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Reacting vs. Responding

Understanding the value of the pause is central to our path towards expanding our comfort zone. The pause shifts our behavior from reaction to response, engaging the prefrontal cortex in the brain and unleashing change.




With so many triggering events happening in our world right now, most of us are likely having a pretty difficult time emotionally. I wanted to take this moment to explore how we can express those emotions using mindfulness. Many of you might be wondering what the difference is between Reacting and Responding!


Reacting happens when there is an event (or stimulus) → our internal alarm bells sound (or our Fight/Flight Reaction) → and we have external, physical or emotional activation.


Here, we usually have a short-sighted, sometimes aggressive or out-of-control impulse. Maybe we yell, we curse, we freeze, run away or even want to physically fight someone. (This is the reason it's called the Fight/Flight Reaction!)


Responding happens when there is an event (or stimulus) → our internal alarm bells sound (or our Fight/Flight Reaction) → and we are able to utilize our mindfulness skills to pause and breathe before → speaking or acting.

Here, we are able to use mindfulness to get beyond the emotion and into the information. Responding often produces a calm, value-centered, and connected solution.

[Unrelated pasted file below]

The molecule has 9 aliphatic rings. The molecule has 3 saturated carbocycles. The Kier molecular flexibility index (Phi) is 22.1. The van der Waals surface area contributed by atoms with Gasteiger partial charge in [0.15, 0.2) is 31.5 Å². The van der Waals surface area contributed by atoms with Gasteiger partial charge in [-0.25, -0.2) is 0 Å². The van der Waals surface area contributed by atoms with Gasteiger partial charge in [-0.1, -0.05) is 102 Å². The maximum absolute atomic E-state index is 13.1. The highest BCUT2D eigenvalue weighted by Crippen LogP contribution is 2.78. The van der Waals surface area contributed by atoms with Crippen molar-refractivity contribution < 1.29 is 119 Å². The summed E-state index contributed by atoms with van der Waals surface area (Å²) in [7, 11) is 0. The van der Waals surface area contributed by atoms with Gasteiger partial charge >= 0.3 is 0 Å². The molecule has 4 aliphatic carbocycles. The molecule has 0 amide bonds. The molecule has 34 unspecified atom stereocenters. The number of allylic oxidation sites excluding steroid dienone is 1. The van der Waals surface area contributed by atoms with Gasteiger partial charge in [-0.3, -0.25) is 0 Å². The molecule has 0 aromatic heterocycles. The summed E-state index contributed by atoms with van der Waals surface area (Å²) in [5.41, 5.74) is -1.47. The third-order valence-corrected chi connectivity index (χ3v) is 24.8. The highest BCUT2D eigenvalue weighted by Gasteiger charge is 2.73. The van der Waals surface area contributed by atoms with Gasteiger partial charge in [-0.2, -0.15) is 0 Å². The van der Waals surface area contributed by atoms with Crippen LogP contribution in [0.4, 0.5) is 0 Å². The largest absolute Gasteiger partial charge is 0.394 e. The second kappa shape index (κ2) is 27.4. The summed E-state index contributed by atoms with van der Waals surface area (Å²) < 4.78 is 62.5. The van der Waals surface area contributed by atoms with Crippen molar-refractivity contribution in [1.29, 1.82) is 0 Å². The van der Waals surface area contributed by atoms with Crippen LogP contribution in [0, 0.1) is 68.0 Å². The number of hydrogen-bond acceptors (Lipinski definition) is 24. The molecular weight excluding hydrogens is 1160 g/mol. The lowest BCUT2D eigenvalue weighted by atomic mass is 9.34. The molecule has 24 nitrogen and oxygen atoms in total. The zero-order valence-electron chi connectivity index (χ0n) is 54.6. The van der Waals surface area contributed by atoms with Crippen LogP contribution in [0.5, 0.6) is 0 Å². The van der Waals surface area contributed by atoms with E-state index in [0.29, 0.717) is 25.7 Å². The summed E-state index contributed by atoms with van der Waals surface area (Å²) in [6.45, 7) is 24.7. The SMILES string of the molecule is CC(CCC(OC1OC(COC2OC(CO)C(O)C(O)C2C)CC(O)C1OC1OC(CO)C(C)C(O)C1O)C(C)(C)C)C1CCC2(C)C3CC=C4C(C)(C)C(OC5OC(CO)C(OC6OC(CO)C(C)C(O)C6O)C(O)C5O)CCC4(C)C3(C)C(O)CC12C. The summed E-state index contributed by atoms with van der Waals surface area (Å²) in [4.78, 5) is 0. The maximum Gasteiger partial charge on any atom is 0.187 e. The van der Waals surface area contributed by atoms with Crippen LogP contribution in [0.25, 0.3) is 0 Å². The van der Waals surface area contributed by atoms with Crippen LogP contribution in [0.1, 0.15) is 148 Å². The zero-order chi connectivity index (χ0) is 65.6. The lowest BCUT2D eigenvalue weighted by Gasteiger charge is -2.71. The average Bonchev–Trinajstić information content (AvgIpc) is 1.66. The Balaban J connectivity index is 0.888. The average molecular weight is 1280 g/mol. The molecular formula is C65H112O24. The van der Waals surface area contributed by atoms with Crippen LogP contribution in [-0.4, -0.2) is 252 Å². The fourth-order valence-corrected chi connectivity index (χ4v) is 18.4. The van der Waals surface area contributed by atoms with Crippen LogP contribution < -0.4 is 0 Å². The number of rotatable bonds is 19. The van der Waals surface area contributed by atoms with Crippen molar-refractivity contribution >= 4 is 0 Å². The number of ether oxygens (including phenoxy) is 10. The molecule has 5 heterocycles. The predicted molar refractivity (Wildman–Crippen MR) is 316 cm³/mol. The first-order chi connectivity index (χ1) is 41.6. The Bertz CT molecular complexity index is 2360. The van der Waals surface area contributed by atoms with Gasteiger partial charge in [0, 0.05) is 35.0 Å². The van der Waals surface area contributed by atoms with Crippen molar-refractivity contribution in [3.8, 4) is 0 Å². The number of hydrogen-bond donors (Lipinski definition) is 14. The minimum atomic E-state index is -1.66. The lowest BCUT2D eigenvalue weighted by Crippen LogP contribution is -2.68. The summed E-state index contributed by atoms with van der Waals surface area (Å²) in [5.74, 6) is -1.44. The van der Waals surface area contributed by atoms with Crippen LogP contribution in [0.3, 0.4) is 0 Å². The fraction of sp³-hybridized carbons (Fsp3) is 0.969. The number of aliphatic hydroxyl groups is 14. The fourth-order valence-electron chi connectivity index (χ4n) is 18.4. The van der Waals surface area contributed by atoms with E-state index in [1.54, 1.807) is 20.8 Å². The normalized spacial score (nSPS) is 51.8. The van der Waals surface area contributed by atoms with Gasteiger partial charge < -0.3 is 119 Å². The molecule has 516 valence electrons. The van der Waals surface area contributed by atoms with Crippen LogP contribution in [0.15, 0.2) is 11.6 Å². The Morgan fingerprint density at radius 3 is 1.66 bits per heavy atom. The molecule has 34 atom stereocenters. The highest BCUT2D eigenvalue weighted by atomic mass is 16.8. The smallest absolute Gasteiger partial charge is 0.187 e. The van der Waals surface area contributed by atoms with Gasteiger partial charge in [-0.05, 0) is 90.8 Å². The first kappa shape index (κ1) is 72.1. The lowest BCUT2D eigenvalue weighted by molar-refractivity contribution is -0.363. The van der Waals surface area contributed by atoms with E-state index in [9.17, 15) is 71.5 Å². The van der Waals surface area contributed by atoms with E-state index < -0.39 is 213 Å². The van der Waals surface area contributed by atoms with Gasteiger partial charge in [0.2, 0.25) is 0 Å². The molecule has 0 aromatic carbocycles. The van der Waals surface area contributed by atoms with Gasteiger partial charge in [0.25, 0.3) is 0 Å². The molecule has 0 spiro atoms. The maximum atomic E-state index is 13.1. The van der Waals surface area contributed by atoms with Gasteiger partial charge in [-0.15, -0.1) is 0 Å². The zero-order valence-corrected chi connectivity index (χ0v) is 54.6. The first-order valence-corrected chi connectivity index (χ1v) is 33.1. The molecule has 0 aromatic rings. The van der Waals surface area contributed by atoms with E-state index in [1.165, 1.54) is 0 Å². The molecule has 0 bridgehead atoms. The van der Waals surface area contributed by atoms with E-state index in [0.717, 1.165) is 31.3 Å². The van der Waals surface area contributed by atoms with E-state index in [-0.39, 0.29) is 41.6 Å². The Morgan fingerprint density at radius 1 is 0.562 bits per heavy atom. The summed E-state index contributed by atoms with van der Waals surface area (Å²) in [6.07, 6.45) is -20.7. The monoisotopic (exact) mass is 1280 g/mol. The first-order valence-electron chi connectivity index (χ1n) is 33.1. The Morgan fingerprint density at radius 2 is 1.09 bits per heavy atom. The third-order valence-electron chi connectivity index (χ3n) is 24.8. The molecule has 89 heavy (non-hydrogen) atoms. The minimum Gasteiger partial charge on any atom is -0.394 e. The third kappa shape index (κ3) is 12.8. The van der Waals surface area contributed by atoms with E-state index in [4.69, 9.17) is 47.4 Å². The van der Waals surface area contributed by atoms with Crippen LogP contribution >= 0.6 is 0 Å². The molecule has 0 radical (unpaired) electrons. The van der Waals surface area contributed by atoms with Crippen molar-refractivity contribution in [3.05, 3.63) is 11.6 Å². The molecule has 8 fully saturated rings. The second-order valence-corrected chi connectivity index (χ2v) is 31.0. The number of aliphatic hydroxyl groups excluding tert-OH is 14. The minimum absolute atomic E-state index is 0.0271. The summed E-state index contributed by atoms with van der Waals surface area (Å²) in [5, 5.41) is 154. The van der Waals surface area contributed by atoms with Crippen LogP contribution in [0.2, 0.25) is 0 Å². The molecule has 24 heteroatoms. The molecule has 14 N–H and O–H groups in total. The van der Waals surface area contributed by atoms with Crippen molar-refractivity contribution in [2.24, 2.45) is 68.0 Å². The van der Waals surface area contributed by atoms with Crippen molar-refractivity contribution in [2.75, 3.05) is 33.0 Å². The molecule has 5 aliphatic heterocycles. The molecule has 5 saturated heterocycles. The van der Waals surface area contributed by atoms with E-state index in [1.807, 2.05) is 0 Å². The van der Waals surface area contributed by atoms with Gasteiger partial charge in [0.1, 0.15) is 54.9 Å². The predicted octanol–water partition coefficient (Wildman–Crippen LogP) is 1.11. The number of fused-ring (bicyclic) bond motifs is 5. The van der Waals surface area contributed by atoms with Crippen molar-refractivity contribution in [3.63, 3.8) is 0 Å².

It’s important to acknowledge that this is a skill that requires repeated practice. And that’s okay! It’s impossible to always Respond to stressful events or triggers. Our bodies have natural Reactions when we feel threatened or hurt. It is the goal of mindfulness to move towards interacting with ourselves, others and the world from a more peaceful place.


MINDFULNESS SKILL TO PRACTICE:


1. Pause

The moment you notice you are triggered, take a moment to pause and breathe. For example, the minute someone says something that upsets you and you notice your energy change, take a breath.


2. Label Your Emotions

Name what you’re feeling. Is it anger, frustration, sadness, grief? Identifying how we feel can help us process our emotions.


3. Ask Yourself: Why?

Asking yourself these questions: "Why was I triggered? What actually triggered me?" can help bring awareness to what’s under the surface. For example, it might not be what the person said that upset you but rather that it reminded you of a different memory or perhaps you are simply more sensitive today than yesterday.


4. Choose A Mindful Response

Here is where the difference is made! Consider the information about the situation over the emotion. What’s important to share about your experience? How can you communicate in a way that is connective and reparative versus harmful and unproductive? How can the way you communicate serve the best for all involved?


5. Empower Yourself

Empower yourself to move closer towards your values and goals by responding from this calmer place. Notice how pausing impacts your body and your nervous system. Notice how responding versus reacting impacts your relationships and how you feel about yourself!


By Community Forward SF

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